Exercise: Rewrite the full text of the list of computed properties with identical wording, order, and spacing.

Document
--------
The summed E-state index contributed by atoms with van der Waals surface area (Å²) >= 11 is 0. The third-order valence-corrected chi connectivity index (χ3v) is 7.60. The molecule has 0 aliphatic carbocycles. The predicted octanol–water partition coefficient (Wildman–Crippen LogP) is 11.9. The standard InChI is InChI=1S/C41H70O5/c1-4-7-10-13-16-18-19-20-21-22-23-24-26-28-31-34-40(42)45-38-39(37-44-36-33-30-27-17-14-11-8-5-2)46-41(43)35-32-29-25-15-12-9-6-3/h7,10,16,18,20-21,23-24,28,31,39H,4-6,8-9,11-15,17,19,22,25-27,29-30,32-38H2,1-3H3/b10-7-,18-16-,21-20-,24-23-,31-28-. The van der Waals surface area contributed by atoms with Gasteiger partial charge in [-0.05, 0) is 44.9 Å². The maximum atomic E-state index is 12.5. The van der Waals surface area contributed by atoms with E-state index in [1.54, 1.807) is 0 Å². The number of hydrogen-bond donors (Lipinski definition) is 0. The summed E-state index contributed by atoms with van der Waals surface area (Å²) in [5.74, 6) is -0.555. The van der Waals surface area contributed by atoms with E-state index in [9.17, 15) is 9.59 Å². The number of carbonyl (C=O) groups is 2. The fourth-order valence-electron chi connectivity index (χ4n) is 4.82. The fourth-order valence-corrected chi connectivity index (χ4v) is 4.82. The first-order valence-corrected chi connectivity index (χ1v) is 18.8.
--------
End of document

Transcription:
The summed E-state index contributed by atoms with van der Waals surface area (Å²) >= 11 is 0. The third-order valence-corrected chi connectivity index (χ3v) is 7.60. The molecule has 0 aliphatic carbocycles. The predicted octanol–water partition coefficient (Wildman–Crippen LogP) is 11.9. The standard InChI is InChI=1S/C41H70O5/c1-4-7-10-13-16-18-19-20-21-22-23-24-26-28-31-34-40(42)45-38-39(37-44-36-33-30-27-17-14-11-8-5-2)46-41(43)35-32-29-25-15-12-9-6-3/h7,10,16,18,20-21,23-24,28,31,39H,4-6,8-9,11-15,17,19,22,25-27,29-30,32-38H2,1-3H3/b10-7-,18-16-,21-20-,24-23-,31-28-. The van der Waals surface area contributed by atoms with Gasteiger partial charge in [-0.05, 0) is 44.9 Å². The maximum atomic E-state index is 12.5. The van der Waals surface area contributed by atoms with E-state index in [1.54, 1.807) is 0 Å². The number of hydrogen-bond donors (Lipinski definition) is 0. The summed E-state index contributed by atoms with van der Waals surface area (Å²) in [5.74, 6) is -0.555. The van der Waals surface area contributed by atoms with E-state index in [9.17, 15) is 9.59 Å². The number of carbonyl (C=O) groups is 2. The fourth-order valence-electron chi connectivity index (χ4n) is 4.82. The fourth-order valence-corrected chi connectivity index (χ4v) is 4.82. The first-order valence-corrected chi connectivity index (χ1v) is 18.8.